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UNGG reactor

From Wikipedia, the free encyclopedia
Two UNGG reactors at Saint-Laurent Nuclear Power Plant

The UNGG (Uranium Naturel Graphite Gaz) is an obsolete nuclear power reactor design developed in France. It was graphite moderated, cooled by carbon dioxide, and fueled with natural uranium metal. The first generation of French nuclear power stations were UNGGs, as was Vandellos unit 1 in Spain. Of the ten units built, all were shut down by the end of 1994, most for economic reasons due to staffing costs. A UNGG reactor is often simply referred to as an GCR in English documents.


Schematic of a UNGG reactor
Cross section of UNGG fuel, showing internal cooling path

The UNGG is along with the Magnox the main type of gas cooled reactor (GCR). It was developed independently of and parallel to the British Magnox design, both to meet similar requirements of simultaneous production of electric power and plutonium. Although the French and the British models both used natural uranium and the same moderator and coolant, there were differences in design. In France, each next built reactor had a different design. The first UNGG reactors at Marcoule used horizontal fuel channels and a concrete containment structure.[1] Chinon A1 used vertical fuel channels and a steel pressure-vessel.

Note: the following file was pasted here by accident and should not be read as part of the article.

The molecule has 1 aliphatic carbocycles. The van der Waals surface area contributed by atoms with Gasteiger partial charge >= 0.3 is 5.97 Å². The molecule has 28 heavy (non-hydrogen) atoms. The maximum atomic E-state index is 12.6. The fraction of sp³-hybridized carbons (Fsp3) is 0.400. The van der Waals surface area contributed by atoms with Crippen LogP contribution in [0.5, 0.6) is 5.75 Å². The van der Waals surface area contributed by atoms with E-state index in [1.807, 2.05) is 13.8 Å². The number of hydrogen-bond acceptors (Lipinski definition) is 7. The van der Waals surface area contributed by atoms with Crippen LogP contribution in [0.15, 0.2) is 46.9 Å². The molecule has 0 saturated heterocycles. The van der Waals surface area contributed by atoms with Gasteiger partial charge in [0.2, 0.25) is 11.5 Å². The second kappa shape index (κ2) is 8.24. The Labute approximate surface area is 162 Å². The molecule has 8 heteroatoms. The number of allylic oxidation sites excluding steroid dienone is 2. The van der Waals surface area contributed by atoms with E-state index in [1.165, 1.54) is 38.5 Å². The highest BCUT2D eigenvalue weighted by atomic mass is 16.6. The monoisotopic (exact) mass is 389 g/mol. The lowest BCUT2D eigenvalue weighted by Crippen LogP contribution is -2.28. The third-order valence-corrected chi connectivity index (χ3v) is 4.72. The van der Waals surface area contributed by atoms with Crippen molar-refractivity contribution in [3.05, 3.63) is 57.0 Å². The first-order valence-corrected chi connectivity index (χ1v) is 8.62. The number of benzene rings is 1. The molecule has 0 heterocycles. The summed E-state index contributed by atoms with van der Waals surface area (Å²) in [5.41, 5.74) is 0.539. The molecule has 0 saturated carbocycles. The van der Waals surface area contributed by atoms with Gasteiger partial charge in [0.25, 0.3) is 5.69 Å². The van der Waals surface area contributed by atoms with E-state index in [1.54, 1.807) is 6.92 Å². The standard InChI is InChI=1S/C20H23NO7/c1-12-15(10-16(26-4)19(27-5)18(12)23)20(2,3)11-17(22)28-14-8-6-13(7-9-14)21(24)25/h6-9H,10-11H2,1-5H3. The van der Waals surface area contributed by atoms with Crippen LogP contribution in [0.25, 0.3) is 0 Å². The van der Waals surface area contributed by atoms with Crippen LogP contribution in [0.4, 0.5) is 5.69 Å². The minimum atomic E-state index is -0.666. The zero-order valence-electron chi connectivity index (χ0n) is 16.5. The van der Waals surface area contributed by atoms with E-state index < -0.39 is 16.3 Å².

The fuel cladding material was a magnesium-zirconium alloy in the UNGG, as opposed to magnesium-aluminium in Magnox. As both claddings react with water, they can be stored in a spent fuel pool only for short periods of time, making short-term reprocessing of fuel essential, which requires heavily shielded facilities.

The programme was a succession of units, with changes to the design increasing power output. In the experimental phase they were built by the Commissariat à l'Énergie Atomique (CEA), and later by Électricité de France (EDF).[1] The largest UNGG reactor built was Bugey 1 with a net electrical output of 540 MW.


The earlier units, at Chinon and Marcoule, had heat exchangers outside the main pressure vessel; Later units (Saint-Laurent, Bugey and Vandellos) moved these heat exchangers to inside the pressure vessel.

See also[edit]


  1. ^ a b Ten Years of Nuclear Power. IAEA bulletin Vol. 6, no. 3, 1964. Via
  2. ^ Marcoule G1. INSC